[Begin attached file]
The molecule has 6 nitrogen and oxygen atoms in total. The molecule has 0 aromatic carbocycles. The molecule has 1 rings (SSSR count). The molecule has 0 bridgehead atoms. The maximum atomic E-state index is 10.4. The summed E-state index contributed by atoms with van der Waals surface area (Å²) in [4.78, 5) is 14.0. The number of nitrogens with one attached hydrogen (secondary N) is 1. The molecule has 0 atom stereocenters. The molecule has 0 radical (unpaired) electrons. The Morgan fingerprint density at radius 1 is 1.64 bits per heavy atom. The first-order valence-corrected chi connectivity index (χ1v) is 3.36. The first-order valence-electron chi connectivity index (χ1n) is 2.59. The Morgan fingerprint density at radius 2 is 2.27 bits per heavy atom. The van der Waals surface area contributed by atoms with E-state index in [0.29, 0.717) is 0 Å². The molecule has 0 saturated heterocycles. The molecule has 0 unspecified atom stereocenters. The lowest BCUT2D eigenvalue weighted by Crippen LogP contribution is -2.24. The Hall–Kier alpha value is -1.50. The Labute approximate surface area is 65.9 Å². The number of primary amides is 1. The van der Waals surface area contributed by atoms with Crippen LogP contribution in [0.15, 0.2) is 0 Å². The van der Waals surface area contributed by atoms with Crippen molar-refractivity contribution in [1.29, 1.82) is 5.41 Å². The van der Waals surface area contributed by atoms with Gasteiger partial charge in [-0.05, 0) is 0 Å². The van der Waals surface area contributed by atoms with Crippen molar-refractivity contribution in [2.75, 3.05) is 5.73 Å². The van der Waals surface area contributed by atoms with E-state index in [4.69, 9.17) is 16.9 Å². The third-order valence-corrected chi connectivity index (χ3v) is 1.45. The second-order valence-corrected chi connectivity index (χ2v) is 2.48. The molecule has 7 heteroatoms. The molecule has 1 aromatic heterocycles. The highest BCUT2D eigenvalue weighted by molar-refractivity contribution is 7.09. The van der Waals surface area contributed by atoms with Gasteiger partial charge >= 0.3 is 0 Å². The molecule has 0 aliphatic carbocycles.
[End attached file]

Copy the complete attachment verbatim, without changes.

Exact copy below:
The molecule has 6 nitrogen and oxygen atoms in total. The molecule has 0 aromatic carbocycles. The molecule has 1 rings (SSSR count). The molecule has 0 bridgehead atoms. The maximum atomic E-state index is 10.4. The summed E-state index contributed by atoms with van der Waals surface area (Å²) in [4.78, 5) is 14.0. The number of nitrogens with one attached hydrogen (secondary N) is 1. The molecule has 0 atom stereocenters. The molecule has 0 radical (unpaired) electrons. The Morgan fingerprint density at radius 1 is 1.64 bits per heavy atom. The first-order valence-corrected chi connectivity index (χ1v) is 3.36. The first-order valence-electron chi connectivity index (χ1n) is 2.59. The Morgan fingerprint density at radius 2 is 2.27 bits per heavy atom. The van der Waals surface area contributed by atoms with E-state index in [0.29, 0.717) is 0 Å². The molecule has 0 saturated heterocycles. The molecule has 0 unspecified atom stereocenters. The lowest BCUT2D eigenvalue weighted by Crippen LogP contribution is -2.24. The Hall–Kier alpha value is -1.50. The Labute approximate surface area is 65.9 Å². The number of primary amides is 1. The van der Waals surface area contributed by atoms with Crippen LogP contribution in [0.15, 0.2) is 0 Å². The van der Waals surface area contributed by atoms with Crippen molar-refractivity contribution in [1.29, 1.82) is 5.41 Å². The van der Waals surface area contributed by atoms with Gasteiger partial charge in [-0.05, 0) is 0 Å². The van der Waals surface area contributed by atoms with Crippen molar-refractivity contribution in [2.75, 3.05) is 5.73 Å². The van der Waals surface area contributed by atoms with E-state index in [4.69, 9.17) is 16.9 Å². The third-order valence-corrected chi connectivity index (χ3v) is 1.45. The second-order valence-corrected chi connectivity index (χ2v) is 2.48. The molecule has 7 heteroatoms. The molecule has 1 aromatic heterocycles. The highest BCUT2D eigenvalue weighted by molar-refractivity contribution is 7.09. The van der Waals surface area contributed by atoms with Gasteiger partial charge >= 0.3 is 0 Å². The molecule has 0 aliphatic carbocycles.